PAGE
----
So certainly, not only did they do it, but knew exactly what they were doing.

So, Bill, pence's lawyer testified that one of the big arguments against Eastman's theory was that Republicans wouldn't want Kamala Harris or a Democratic vice-president to do what Trump wanted Pence to do. Here is how he says Eastman replied.


GREG JACOB, FORMER COUNSEL TO VICE PRESIDENT PENCE: He said absolutely, Al Gore did not have a basis to do it in 2000. Kamala Harris shouldn't be able to do it in 2024, but I think you should do it today.


BURNETT: What did you make of that moment, Bill?

KRISTOL: I mean, it's why Eastman took the Fifth, I think. And, again, the next question is, did -- was Eastman acting in Trump's direct behest and taking orders from doing what Trump wanted? And the answer is pretty obviously yes.

The interesting thing is, like, you know, in Nixon, there's at least a pretense of legality, because you have the attorney general, a White House counsel sort of telling him a while it was okay. It's not an accident that Eastman is outside of government. He's even outside the campaign. Trump has to go find someone who will give a fake legal justification. His own Justice Department says no, his owns White House council office says no.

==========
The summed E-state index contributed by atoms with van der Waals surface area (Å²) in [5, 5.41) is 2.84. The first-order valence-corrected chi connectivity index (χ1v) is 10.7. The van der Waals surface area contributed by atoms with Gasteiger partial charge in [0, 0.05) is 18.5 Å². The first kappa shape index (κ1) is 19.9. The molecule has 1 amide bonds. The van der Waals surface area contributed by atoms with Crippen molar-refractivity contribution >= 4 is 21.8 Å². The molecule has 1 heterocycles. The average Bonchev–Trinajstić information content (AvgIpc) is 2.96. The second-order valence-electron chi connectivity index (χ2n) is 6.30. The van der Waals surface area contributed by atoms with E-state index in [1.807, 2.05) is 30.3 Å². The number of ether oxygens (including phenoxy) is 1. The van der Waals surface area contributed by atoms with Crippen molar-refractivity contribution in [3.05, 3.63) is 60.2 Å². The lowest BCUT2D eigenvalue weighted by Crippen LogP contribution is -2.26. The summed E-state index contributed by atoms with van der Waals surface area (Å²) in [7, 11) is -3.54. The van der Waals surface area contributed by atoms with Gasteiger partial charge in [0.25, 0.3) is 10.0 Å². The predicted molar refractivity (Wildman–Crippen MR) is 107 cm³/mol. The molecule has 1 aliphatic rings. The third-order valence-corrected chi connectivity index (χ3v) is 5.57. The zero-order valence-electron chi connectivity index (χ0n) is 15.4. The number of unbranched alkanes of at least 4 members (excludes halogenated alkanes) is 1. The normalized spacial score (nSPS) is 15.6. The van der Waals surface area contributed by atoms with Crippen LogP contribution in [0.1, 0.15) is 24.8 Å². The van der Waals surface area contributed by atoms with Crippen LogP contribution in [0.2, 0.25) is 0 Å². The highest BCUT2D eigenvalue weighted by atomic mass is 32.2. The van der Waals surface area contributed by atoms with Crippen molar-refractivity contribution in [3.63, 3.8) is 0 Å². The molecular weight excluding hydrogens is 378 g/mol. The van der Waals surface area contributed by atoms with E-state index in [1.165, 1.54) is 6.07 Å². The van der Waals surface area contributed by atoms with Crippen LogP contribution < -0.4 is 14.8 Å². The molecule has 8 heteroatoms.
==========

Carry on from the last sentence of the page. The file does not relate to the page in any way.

If you're president of the United States, you can't just say those are interesting opinions but I found some guy out there that says it's okay. Eastman really is at the heart of the criminal conspiracy as opposed to Trump's general irresponsibility.

BURNETT: Gloria, what else does the committee need to prove going forward and what do know and believe they still need to prove to the public?

BORGER: They are going to continue, they believe, because they're already started. It is we've been talking about to draw this straight line between Trump knowing, actually knowing that he lost the election, and then telling people to do something he also knew was illegal because he couldn't stand the thought of losing. And so ordering his vice-president to do something that he knew was illegal and we don't know exactly what his conversations with Eastman were, but we can sort of figure it out. Eastman meets with vice-president's people one morning and then the next, you know, within hours, he's changed his mind. Next thing is the 25th amendment.